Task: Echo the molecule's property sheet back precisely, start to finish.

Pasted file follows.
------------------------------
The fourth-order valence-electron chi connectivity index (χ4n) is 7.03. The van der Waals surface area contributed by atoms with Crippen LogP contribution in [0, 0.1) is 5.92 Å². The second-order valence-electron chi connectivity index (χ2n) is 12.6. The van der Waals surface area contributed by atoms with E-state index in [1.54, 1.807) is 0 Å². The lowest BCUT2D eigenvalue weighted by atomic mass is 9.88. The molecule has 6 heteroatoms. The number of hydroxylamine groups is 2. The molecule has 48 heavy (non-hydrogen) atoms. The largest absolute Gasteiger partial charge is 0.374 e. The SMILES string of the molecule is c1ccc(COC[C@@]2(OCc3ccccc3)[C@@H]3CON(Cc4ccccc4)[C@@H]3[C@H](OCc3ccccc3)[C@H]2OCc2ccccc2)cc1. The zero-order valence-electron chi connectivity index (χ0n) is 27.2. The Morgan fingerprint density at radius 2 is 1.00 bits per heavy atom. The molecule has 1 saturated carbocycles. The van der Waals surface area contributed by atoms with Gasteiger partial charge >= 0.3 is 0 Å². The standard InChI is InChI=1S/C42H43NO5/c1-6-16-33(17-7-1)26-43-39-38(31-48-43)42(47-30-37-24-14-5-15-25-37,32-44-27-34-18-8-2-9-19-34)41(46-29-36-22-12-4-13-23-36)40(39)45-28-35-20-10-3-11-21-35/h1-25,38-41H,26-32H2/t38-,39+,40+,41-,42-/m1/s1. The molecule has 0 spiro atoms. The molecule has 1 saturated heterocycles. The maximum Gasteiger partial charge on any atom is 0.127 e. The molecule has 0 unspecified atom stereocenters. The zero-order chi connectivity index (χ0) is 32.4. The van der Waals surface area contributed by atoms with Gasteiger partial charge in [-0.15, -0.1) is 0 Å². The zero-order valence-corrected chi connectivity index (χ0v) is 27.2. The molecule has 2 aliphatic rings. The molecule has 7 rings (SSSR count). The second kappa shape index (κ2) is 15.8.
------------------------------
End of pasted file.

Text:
The fourth-order valence-electron chi connectivity index (χ4n) is 7.03. The van der Waals surface area contributed by atoms with Crippen LogP contribution in [0, 0.1) is 5.92 Å². The second-order valence-electron chi connectivity index (χ2n) is 12.6. The van der Waals surface area contributed by atoms with E-state index in [1.54, 1.807) is 0 Å². The lowest BCUT2D eigenvalue weighted by atomic mass is 9.88. The molecule has 6 heteroatoms. The number of hydroxylamine groups is 2. The molecule has 48 heavy (non-hydrogen) atoms. The largest absolute Gasteiger partial charge is 0.374 e. The SMILES string of the molecule is c1ccc(COC[C@@]2(OCc3ccccc3)[C@@H]3CON(Cc4ccccc4)[C@@H]3[C@H](OCc3ccccc3)[C@H]2OCc2ccccc2)cc1. The zero-order valence-electron chi connectivity index (χ0n) is 27.2. The Morgan fingerprint density at radius 2 is 1.00 bits per heavy atom. The molecule has 1 saturated carbocycles. The van der Waals surface area contributed by atoms with Gasteiger partial charge >= 0.3 is 0 Å². The standard InChI is InChI=1S/C42H43NO5/c1-6-16-33(17-7-1)26-43-39-38(31-48-43)42(47-30-37-24-14-5-15-25-37,32-44-27-34-18-8-2-9-19-34)41(46-29-36-22-12-4-13-23-36)40(39)45-28-35-20-10-3-11-21-35/h1-25,38-41H,26-32H2/t38-,39+,40+,41-,42-/m1/s1. The molecule has 0 spiro atoms. The molecule has 1 saturated heterocycles. The maximum Gasteiger partial charge on any atom is 0.127 e. The molecule has 0 unspecified atom stereocenters. The zero-order chi connectivity index (χ0) is 32.4. The van der Waals surface area contributed by atoms with Gasteiger partial charge in [-0.15, -0.1) is 0 Å². The zero-order valence-corrected chi connectivity index (χ0v) is 27.2. The molecule has 2 aliphatic rings. The molecule has 7 rings (SSSR count). The second kappa shape index (κ2) is 15.8.